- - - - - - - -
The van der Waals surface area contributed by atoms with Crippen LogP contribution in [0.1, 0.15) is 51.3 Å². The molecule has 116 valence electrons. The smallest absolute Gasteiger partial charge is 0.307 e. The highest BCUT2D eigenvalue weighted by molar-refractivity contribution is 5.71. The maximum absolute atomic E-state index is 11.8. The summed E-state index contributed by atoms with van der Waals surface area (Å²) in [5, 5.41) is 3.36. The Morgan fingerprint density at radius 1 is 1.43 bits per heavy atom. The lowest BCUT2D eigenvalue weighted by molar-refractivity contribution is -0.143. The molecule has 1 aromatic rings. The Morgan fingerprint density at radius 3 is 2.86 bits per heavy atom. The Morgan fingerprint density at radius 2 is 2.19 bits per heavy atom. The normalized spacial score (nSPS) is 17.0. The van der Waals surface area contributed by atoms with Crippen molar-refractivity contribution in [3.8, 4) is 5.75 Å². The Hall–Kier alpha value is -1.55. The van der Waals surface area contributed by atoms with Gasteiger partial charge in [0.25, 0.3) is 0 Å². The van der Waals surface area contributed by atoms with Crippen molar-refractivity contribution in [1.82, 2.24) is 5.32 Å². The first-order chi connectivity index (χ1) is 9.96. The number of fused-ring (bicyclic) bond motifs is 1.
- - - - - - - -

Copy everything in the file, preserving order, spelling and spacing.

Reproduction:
The van der Waals surface area contributed by atoms with Crippen LogP contribution in [0.1, 0.15) is 51.3 Å². The molecule has 116 valence electrons. The smallest absolute Gasteiger partial charge is 0.307 e. The highest BCUT2D eigenvalue weighted by molar-refractivity contribution is 5.71. The maximum absolute atomic E-state index is 11.8. The summed E-state index contributed by atoms with van der Waals surface area (Å²) in [5, 5.41) is 3.36. The Morgan fingerprint density at radius 1 is 1.43 bits per heavy atom. The lowest BCUT2D eigenvalue weighted by molar-refractivity contribution is -0.143. The molecule has 1 aromatic rings. The Morgan fingerprint density at radius 3 is 2.86 bits per heavy atom. The Morgan fingerprint density at radius 2 is 2.19 bits per heavy atom. The normalized spacial score (nSPS) is 17.0. The van der Waals surface area contributed by atoms with Crippen molar-refractivity contribution in [3.8, 4) is 5.75 Å². The Hall–Kier alpha value is -1.55. The van der Waals surface area contributed by atoms with Gasteiger partial charge in [0.25, 0.3) is 0 Å². The van der Waals surface area contributed by atoms with Crippen molar-refractivity contribution in [1.82, 2.24) is 5.32 Å². The first-order chi connectivity index (χ1) is 9.96. The number of fused-ring (bicyclic) bond motifs is 1.